Treaty of 1677

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Title page of the Treaty of 1677.

The Treaty of 1677 (or the Treaty Between Virginia And The Indians 1677 or Treaty of Middle Plantation) was signed in Virginia on May 28, 1677 between Charles II of England and representatives from various Virginia Native American tribes including the Nottoway, the Appomattoc, the Wayonaoake, the Nansemond, the Nanzatico, the Monacan, the Saponi, and the Meherrin following the end of Bacon's Rebellion.

The treaty designated those that signed as “tributary tribe(s),” [1] meaning they were guaranteed their homeland territories, hunting and fishing rights, the right to keep and bear arms, and other colonial protections so long as they maintained obedience and subjugation to the English Empire.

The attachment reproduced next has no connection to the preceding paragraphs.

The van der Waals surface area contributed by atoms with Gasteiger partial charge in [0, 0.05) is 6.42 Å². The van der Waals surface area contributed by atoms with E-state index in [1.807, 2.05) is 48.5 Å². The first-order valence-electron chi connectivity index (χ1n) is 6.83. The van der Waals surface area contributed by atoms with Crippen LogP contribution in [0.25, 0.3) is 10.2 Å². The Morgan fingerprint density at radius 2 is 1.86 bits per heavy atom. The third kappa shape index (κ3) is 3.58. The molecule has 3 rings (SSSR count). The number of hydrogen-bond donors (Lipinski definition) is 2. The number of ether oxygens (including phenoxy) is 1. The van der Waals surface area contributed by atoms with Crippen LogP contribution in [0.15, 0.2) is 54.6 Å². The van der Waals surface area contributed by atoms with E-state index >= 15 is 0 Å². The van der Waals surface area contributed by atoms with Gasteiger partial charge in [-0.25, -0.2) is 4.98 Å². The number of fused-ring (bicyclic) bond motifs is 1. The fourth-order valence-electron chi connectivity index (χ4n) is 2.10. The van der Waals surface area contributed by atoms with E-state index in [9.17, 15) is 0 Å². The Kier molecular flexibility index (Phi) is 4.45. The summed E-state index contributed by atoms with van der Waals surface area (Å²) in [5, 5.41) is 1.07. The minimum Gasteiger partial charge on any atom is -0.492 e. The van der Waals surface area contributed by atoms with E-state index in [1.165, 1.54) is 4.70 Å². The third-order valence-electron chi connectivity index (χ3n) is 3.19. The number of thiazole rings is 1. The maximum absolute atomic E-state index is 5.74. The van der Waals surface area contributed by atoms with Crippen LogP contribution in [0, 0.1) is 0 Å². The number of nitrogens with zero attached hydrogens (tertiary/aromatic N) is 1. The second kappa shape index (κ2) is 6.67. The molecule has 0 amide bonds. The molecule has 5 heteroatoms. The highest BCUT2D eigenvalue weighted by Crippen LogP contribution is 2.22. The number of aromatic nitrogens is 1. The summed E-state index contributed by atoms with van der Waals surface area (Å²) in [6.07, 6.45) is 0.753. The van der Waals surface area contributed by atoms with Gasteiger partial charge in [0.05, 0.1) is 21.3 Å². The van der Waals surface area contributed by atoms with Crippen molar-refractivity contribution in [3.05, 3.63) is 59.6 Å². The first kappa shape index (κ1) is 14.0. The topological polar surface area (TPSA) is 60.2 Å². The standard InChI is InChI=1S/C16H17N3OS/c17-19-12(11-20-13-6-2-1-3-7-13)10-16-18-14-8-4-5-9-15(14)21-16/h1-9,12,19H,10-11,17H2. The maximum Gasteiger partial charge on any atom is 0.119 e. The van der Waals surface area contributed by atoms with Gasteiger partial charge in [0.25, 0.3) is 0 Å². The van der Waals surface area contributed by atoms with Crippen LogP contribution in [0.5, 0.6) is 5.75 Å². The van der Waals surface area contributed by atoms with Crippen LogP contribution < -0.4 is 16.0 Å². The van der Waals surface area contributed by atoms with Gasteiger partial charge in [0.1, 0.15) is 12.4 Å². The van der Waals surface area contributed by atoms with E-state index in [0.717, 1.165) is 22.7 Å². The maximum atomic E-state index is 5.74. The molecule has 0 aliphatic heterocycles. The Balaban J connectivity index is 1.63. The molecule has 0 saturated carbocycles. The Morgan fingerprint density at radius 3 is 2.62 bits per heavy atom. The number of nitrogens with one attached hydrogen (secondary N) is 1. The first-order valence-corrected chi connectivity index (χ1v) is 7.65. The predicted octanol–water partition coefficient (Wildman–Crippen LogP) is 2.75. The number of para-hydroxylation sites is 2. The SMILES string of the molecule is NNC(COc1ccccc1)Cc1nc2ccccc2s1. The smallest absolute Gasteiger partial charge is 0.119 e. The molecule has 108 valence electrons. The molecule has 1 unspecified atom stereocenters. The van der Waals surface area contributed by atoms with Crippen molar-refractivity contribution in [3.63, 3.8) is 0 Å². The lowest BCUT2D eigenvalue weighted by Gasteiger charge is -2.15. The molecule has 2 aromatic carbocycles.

The twenty-one articles of the treaty were confirmed when England sent gifts to the chiefs along with various badges of authority.

The Queen of Pamunkey, known as Cockacoeske to the English,[2] received a red velvet cap which was fastened with a silver frontlet and silver chains.[3]

Witnesses[edit]

Native American leaders who signed the treaty include:

  • *According to Helen Rountree, these signatories were added in an annexe between April and June 1680.[4]

See also[edit]

References[edit]

  1. ^ Desiderio, Dante, et al. "Detailed Sappony history". Teaching about North Carolina American Indians. Learn NC, n.d. Web. 1 April 2015.
  2. ^ Wood, Karenne (editor). The Virginia Indian Heritage Trail, 2007
  3. ^ Treaty Between Virginia And The Indians 1677 (Bay Link, 1997).
  4. ^ Helen Rountree, Pocahontas's People, p. 100.

External links[edit]

Powhatan Museum Historic Documents http://www.powhatanmuseum.com/Historic_Documents.html